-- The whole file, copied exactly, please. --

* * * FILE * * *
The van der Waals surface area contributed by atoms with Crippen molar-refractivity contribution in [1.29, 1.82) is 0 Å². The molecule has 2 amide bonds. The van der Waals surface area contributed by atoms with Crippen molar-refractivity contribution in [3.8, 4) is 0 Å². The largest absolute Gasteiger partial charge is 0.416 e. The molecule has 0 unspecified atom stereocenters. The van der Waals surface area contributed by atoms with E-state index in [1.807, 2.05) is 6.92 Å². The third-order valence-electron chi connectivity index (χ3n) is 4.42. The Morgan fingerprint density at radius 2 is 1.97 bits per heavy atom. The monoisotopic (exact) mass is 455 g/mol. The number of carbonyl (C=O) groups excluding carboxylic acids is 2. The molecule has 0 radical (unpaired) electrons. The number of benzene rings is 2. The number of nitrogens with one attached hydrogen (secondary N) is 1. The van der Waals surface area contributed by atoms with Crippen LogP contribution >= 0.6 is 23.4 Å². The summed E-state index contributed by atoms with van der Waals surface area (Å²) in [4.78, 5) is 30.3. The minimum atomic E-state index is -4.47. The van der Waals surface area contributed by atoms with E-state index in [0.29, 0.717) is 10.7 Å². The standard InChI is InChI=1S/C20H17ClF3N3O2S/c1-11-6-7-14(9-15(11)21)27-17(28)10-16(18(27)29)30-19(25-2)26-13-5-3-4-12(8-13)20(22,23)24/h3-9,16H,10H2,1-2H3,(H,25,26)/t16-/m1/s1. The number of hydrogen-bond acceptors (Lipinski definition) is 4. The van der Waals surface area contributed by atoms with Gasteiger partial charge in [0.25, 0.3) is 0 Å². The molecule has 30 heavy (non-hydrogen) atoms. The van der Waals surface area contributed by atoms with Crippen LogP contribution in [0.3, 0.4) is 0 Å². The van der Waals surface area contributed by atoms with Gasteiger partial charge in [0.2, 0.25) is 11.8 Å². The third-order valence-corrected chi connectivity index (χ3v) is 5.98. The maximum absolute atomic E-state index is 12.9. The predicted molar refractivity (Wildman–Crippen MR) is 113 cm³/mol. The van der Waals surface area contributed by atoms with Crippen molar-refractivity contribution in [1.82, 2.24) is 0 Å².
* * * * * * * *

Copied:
The van der Waals surface area contributed by atoms with Crippen molar-refractivity contribution in [1.29, 1.82) is 0 Å². The molecule has 2 amide bonds. The van der Waals surface area contributed by atoms with Crippen molar-refractivity contribution in [3.8, 4) is 0 Å². The largest absolute Gasteiger partial charge is 0.416 e. The molecule has 0 unspecified atom stereocenters. The van der Waals surface area contributed by atoms with E-state index in [1.807, 2.05) is 6.92 Å². The third-order valence-electron chi connectivity index (χ3n) is 4.42. The Morgan fingerprint density at radius 2 is 1.97 bits per heavy atom. The monoisotopic (exact) mass is 455 g/mol. The number of carbonyl (C=O) groups excluding carboxylic acids is 2. The molecule has 0 radical (unpaired) electrons. The number of benzene rings is 2. The number of nitrogens with one attached hydrogen (secondary N) is 1. The van der Waals surface area contributed by atoms with Crippen LogP contribution >= 0.6 is 23.4 Å². The summed E-state index contributed by atoms with van der Waals surface area (Å²) in [4.78, 5) is 30.3. The minimum atomic E-state index is -4.47. The van der Waals surface area contributed by atoms with E-state index in [0.29, 0.717) is 10.7 Å². The standard InChI is InChI=1S/C20H17ClF3N3O2S/c1-11-6-7-14(9-15(11)21)27-17(28)10-16(18(27)29)30-19(25-2)26-13-5-3-4-12(8-13)20(22,23)24/h3-9,16H,10H2,1-2H3,(H,25,26)/t16-/m1/s1. The number of hydrogen-bond acceptors (Lipinski definition) is 4. The van der Waals surface area contributed by atoms with Gasteiger partial charge in [0.25, 0.3) is 0 Å². The molecule has 30 heavy (non-hydrogen) atoms. The van der Waals surface area contributed by atoms with Crippen LogP contribution in [0.3, 0.4) is 0 Å². The van der Waals surface area contributed by atoms with Gasteiger partial charge in [0.2, 0.25) is 11.8 Å². The third-order valence-corrected chi connectivity index (χ3v) is 5.98. The maximum absolute atomic E-state index is 12.9. The predicted molar refractivity (Wildman–Crippen MR) is 113 cm³/mol. The van der Waals surface area contributed by atoms with Crippen molar-refractivity contribution in [1.82, 2.24) is 0 Å².